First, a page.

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States as Innovators in Low-Income Health Coverage

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Document date: June 01, 2002
Released online: June 01, 2002

Assessing the New Federalism is a multiyear Urban Institute project designed to analyze the devolution of responsibility for social programs from the federal government to the states. It focuses primarily on health care, income security, employment and training programs, and social services. Researchers monitor program changes and fiscal developments. Alan Weil is the project director. In collaboration with Child Trends, the project studies changes in family well-being. The project provides timely, nonpartisan information to inform public debate and to help state and local decisionmakers carry out their new responsibilities more effectively.

Key components of the project include a household survey, studies of policies in 13 states, and a database with information on all states and the District of Columbia. Publications and database are available free of charge on the Urban Institute's web site: http://www.urban.org. This paper is one in a series of discussion papers analyzing information from these and other sources.

This paper received special funding from The Robert Wood Johnson Foundation as part of the Urban Institute's Assessing the New Federalism project. The project received additional funding from The Annie E. Casey Foundation, the W.K. Kellogg Foundation, The Henry J. Kaiser Family Foundation, The Ford Foundation, The John D. and Catherine T. MacArthur Foundation, the Charles Stewart Mott Foundation, The David and Lucile Packard Foundation, The McKnight Foundation, The Commonwealth Fund, the Stuart Foundation, the Weingart Foundation, The Fund for New Jersey, The Lynde and Harry Bradley Foundation, the Joyce Foundation, and The Rockefeller Foundation.

The nonpartisan Urban Institute publishes studies, reports, and books on timely topics worthy of public consideration. The views expressed are those of the authors and should not be attributed to the Urban Institute, its trustees, or its funders.

Note: This report is available in its entirety in the Portable Document Format (PDF).


I. INTRODUCTION

The majority of nonelderly Americans are covered with health insurance obtained through their own or a family member's employer. Others are insured through solely federally funded programs, such as Medicare or military health programs. A small share purchase private coverage in the individual market. Those remaining without private or fully federally funded insurance must rely on federal-state subsidy, or they are left uninsured. The number of uninsured in a state will depend on, first, how many people are not covered by private insurance or federal health programs and, second, how far states go in developing state-subsidized programs to cover those remaining.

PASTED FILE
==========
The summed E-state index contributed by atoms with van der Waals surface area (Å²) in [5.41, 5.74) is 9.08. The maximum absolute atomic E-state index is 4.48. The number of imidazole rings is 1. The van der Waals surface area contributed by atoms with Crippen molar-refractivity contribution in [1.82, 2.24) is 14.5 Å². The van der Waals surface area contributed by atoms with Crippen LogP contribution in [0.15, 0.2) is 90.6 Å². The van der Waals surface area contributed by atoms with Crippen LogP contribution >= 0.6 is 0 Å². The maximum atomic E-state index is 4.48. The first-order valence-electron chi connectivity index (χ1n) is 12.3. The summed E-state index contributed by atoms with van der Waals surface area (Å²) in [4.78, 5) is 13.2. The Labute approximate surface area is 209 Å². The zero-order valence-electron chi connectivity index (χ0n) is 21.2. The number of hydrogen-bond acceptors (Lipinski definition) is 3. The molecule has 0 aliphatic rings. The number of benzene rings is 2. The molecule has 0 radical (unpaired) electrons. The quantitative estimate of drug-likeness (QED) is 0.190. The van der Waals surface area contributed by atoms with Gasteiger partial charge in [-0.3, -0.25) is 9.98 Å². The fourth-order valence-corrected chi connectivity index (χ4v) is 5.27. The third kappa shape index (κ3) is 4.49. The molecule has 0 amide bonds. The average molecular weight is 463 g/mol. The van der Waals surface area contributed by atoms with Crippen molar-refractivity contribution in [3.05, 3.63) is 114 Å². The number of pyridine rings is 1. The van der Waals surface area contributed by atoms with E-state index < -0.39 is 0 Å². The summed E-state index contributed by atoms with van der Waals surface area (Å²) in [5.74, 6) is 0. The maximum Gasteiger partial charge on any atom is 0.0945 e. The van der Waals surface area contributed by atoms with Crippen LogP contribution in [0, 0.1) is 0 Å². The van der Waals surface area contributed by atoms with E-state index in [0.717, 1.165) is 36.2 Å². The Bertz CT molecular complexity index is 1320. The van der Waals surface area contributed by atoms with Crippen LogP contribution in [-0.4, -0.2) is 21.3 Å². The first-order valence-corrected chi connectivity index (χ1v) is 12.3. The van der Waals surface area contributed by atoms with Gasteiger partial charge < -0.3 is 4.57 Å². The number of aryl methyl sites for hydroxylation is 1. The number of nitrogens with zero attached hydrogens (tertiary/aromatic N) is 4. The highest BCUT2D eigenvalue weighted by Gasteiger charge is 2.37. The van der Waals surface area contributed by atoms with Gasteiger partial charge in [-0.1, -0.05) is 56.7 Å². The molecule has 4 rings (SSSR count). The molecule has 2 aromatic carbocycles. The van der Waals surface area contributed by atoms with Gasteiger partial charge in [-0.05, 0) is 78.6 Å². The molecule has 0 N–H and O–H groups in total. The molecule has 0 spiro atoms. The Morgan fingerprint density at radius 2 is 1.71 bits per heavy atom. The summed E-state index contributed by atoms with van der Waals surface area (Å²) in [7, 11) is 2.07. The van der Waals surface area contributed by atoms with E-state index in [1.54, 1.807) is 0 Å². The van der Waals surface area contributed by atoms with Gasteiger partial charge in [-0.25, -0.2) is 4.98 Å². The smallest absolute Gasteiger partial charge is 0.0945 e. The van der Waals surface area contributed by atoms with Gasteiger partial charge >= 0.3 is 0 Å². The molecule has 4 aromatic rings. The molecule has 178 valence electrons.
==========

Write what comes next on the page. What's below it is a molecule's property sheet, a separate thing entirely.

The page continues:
In this paper we examine the extent to which states have been innovative in designing programs to provide health insurance to low-income Americans. Have states functioned as laboratories, with successful innovations being replicated by other states? Or have some states successfully extended coverage while the majority have done little beyond the minimum required to obtain federal matching funds under Medicaid and the State Children's Health Insurance Program (SCHIP)? Can the existing federal-state partnership be relied upon to solve the problem of the uninsured, particularly for those with low incomes?

Following a discussion of the mechanisms available for states to expand coverage, this paper introduces a typology for designating states by the extent of their coverage expansions. The typology divides states into four groups, ranging from most to least innovative. The results show that it is only a minority of states that have seriously attempted to extend coverage beyond what are essentially levels required for Medicaid and SCHIP. These states have used considerable creativity in employing diverse funding streams and have fought many difficult political battles to achieve what they have. In contrast, the majority of states have done relatively little to expand coverage beyond minimum federal requirements.

We then describe the programs developed by the most innovative states. The concluding discussion highlights differences between those states that have chosen to substantially expand coverage and those who have not. We show that coverage innovations are more likely in states that have higher incomes, higher education levels, larger urban populations, and that are less politically conservative. We additionally demonstrate that the thirteen states in the most innovative group have the highest rates of public coverage and the lowest uninsurance rates, but they also have likely reduced some private coverage. Even in these more innovative states, uninsurence rates for low-income populations remain surprisingly high.

Note: This report is available in its entirety in the Portable Document Format (PDF).



Topics/Tags: | Governing | Health/Healthcare | Poverty, Assets and Safety Net


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